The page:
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Wednesday, October 23, 2013

Emily Carr

The family home in Victoria became a boarding house, then a studio, later the title of a book, and today, a museum featuring the artist who made it all happen, Emily Carr.
Emily Carr Self-portrait, 1938-39
One of the supposed attributes of all artists is that they be eccentric. Personally, that doesn't apply to me, except that I'm a morning and a late-night person...afternoons...not so much. I eat only sugar-free cookies and have a considerable stash of them in my desk. I'm neat but not always tidy. And, I love flavored coffees. Aside from that... Emily Carr was, was she ever. She was not overly fond of visitors thus all the chairs in her studio hung from the ceiling. If she liked you, she took one down. If not... She liked animals, though. A friend recalled her house was like a zoo, or more accurately, a circus. She had a pet monkey named Woo, squirrels, a parrot, rabbits, bobtail puppies, even an elephant. Actually the elephant was what she called the small, primitive "caravan" (bottom photo, travel trailer to Americans) she took with her on sketching expeditions in the British Columbian forests. Emily Carr was something of a recluse and, it would seem, deliberately eccentric.

Breton Church, 1910, Emily Carr, one of her earliest surviving works.
Emily Carr was born in 1871 in British Columbia, the second youngest of nine children. She was raised in a strict, English, Presbyterian home, something of a rambunctious child, by all accounts. She had her first drawing lesson at the age of eight, her first work, a charcoal drawing on the back of a paper sack. Her father's reaction: "Umm...not bad." Her mother's: "You're all black, go wash." Both her parents died while Emily was in her teens, ushering in financial difficulties for the family, though she was able to work her way through art schools in San Francisco, followed by five years in England and later, in 1910, in France where she picked up her Post-impressionist style and color palette. Many would consider her a Fauvist. Certainly in her personal mannerisms she fit the Fauvist definition-- "wild beast." Between sojourns to Europe, around 1905 she briefly held a teaching position in Victoria at "The Ladies Art Club." That lasted less than a month as the ladies began boycotting her classes because of her rude manner, her smoking, and cursing at them.

Haida Village, Totem Poles at Tannu, 1913, Emily Carr
Totem Walk at Sitka, 1917, Emily Carr
Now far more worldly in terms of her art, Emily Carr returned to Victoria, British Columbia, from France in 1912, determined to make a career for herself as a painter. She began to paint the natives and the native landscape of western Canada, only to discover that her French Fauvism was out of step with the down-to-earth sensibilities of provincial Canadians. Her work received only modest recognition and acceptance, and virtually no sales. Feeling the pinch, Emily converted the family home, a two-story Victorian frame house (top) into a boarding house which she is reported to have run with a dictatorial iron fist. A sizable garden out back provided vegetables to feed her sisters and the boarders while also augmenting their meager income. For more than fifteen years she seldom painted.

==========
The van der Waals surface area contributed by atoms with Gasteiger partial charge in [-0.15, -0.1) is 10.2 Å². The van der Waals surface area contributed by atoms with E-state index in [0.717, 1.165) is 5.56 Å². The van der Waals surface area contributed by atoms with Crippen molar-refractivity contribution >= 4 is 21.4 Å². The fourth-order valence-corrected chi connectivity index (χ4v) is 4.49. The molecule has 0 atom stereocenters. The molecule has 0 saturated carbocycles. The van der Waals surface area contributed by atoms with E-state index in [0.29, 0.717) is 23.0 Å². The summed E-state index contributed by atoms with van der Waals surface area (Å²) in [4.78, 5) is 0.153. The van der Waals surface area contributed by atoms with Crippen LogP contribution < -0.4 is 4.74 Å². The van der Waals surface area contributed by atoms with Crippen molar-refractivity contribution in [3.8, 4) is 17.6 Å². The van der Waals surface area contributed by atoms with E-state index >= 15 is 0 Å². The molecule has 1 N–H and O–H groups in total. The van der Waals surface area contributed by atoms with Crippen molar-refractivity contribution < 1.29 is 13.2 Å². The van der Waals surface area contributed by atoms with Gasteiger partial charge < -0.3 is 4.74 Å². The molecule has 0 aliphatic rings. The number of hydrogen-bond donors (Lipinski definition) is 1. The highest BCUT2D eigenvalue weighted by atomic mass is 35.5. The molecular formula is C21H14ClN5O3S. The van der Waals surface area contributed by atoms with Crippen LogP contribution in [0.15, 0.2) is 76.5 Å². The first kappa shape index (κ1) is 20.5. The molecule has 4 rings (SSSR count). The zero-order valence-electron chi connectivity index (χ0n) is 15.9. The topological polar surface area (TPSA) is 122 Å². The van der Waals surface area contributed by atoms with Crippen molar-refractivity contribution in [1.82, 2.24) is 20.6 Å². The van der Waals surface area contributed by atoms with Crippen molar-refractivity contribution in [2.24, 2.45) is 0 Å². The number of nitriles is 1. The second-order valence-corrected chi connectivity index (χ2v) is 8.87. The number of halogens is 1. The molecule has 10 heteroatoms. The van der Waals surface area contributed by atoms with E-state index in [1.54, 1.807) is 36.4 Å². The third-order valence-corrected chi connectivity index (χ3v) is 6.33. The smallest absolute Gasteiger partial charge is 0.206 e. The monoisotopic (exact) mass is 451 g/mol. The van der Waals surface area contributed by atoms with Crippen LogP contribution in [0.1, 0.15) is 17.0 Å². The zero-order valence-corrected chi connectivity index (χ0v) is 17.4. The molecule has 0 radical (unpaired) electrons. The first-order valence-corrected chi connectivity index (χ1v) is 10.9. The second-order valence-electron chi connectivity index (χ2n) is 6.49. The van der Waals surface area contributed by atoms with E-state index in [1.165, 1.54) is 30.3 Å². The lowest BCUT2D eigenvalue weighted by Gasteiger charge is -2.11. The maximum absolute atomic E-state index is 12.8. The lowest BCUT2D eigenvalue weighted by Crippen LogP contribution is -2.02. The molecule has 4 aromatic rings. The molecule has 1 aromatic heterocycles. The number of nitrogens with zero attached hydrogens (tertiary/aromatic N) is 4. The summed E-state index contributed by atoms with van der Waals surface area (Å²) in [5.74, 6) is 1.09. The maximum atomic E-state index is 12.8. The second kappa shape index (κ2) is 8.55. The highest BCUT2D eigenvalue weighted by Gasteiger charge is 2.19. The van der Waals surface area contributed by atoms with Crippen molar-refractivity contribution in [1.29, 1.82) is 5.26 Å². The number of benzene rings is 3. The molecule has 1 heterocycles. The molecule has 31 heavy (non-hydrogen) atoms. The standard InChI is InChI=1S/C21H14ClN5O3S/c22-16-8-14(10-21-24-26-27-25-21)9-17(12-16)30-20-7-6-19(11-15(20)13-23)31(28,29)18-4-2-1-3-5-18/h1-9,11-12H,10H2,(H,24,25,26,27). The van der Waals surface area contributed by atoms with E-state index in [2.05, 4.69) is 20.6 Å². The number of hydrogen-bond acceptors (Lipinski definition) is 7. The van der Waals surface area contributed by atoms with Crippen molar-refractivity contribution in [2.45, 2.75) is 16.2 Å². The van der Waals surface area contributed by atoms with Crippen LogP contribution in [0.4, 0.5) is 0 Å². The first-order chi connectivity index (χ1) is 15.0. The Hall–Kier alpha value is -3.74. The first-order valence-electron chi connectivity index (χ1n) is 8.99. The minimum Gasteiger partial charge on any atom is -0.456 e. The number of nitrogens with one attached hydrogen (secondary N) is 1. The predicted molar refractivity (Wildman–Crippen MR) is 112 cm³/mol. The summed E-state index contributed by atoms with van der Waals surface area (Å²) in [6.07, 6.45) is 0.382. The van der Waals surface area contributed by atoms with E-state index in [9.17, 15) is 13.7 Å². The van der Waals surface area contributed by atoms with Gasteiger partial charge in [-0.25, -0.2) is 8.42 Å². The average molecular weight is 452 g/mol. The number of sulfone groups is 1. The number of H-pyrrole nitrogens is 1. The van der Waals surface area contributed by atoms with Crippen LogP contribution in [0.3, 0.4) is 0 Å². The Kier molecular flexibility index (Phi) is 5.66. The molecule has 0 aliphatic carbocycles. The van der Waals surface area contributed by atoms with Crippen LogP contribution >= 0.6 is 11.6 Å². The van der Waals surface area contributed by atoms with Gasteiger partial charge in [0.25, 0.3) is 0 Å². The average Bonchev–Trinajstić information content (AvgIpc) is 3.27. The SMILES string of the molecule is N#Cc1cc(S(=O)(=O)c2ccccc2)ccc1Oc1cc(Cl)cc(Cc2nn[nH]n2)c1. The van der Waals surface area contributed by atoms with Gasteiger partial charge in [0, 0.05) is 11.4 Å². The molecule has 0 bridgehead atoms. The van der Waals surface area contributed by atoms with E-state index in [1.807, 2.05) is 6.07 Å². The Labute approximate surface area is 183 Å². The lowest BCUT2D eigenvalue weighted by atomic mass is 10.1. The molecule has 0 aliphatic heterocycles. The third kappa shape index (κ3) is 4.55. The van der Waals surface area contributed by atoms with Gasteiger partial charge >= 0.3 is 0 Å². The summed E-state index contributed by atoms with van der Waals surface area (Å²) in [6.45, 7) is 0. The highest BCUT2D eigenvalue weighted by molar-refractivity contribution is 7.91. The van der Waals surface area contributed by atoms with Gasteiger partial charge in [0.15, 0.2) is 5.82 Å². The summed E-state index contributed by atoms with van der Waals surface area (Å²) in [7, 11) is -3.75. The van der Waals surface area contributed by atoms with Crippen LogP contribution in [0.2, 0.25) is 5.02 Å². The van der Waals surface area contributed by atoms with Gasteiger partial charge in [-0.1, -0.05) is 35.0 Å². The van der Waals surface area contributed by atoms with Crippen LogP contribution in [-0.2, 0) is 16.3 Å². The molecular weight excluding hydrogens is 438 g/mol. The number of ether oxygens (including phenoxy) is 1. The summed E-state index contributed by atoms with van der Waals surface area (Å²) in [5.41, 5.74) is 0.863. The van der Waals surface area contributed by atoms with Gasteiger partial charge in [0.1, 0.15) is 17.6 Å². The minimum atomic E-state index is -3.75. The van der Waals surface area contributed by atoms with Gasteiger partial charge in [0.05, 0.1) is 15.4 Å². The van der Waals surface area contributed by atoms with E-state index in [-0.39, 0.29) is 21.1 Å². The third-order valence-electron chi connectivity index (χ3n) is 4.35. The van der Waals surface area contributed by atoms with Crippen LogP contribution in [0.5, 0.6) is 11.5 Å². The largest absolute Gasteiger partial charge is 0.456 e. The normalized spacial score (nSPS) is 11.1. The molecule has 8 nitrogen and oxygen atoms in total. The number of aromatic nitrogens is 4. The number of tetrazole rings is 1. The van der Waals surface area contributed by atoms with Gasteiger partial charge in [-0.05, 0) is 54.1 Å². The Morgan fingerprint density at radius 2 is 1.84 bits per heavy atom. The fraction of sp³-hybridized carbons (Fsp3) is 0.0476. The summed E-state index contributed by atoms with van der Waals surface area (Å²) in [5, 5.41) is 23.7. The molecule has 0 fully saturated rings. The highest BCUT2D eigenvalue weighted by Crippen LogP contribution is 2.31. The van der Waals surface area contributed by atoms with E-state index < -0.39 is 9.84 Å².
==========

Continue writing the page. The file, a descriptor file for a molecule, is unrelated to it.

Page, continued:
The stories dealt with Emily's
relationships with the natives
she met during her painting
During the late 1920s when Emily Carr once more began painting, she began to find the broader acceptance and recognition she had craved before, as she was lumped in with Canada's famous "Group of Seven." She began exhibiting first in the far west then in various prestigious museums throughout the country. Gradually, she abandoned the impulse to document in favor of a purer form of creativity, flirting briefly with abstraction, which she deemed not suited for her disposition. Then, in 1937, Emily Carr suffered the first of three heart attacks as well as a stroke in 1940. Her doctor advised her to "slow down." As a result, Emily began her career as an author and illustrator of children's books, her first, Klee Wyck (Laughing Woman) was publish in in 1941, after which she wrote five more, the last three published after her death in 1945.


Above the Gravel Pit, Metchosin, 1934, Emily Carr--perhaps a little van Gogh influence.
Emily's Dream, an illustration
from one of her books.
Emily Carr is often compared to the American female painting icon, Georgia O'Keeffe. There are similarities. They were both roughly the same age (Emily was 16 years older), quite similar in disposition, and both somewhat reclusive. Likewise, Emily's totems compare quite neatly with O'Keeffe's skulls. However, there the similarities end. O'Keeffe, though growing up in the American Midwest, was a product of the New York art world, married, sophisticated, her work purely American in both style and content. Emily Carr, was a product of the thin veneer of English cultural life in the "wild Northwest." She lacked the connections enjoyed by O'Keeffe in her marriage to Alfred Stieglitz. Not only was Carr unmarried, she is said to have banned the word "sex" in her presence. O'Keeffe came to paint the West late in life. Carr painted it all her life. Moreover, O'Keeffe's work today sells for millions. A painting by Emily Carr recently brought $1,000.

Emily Carr with her pets on the steps of the Elephant, 1934.

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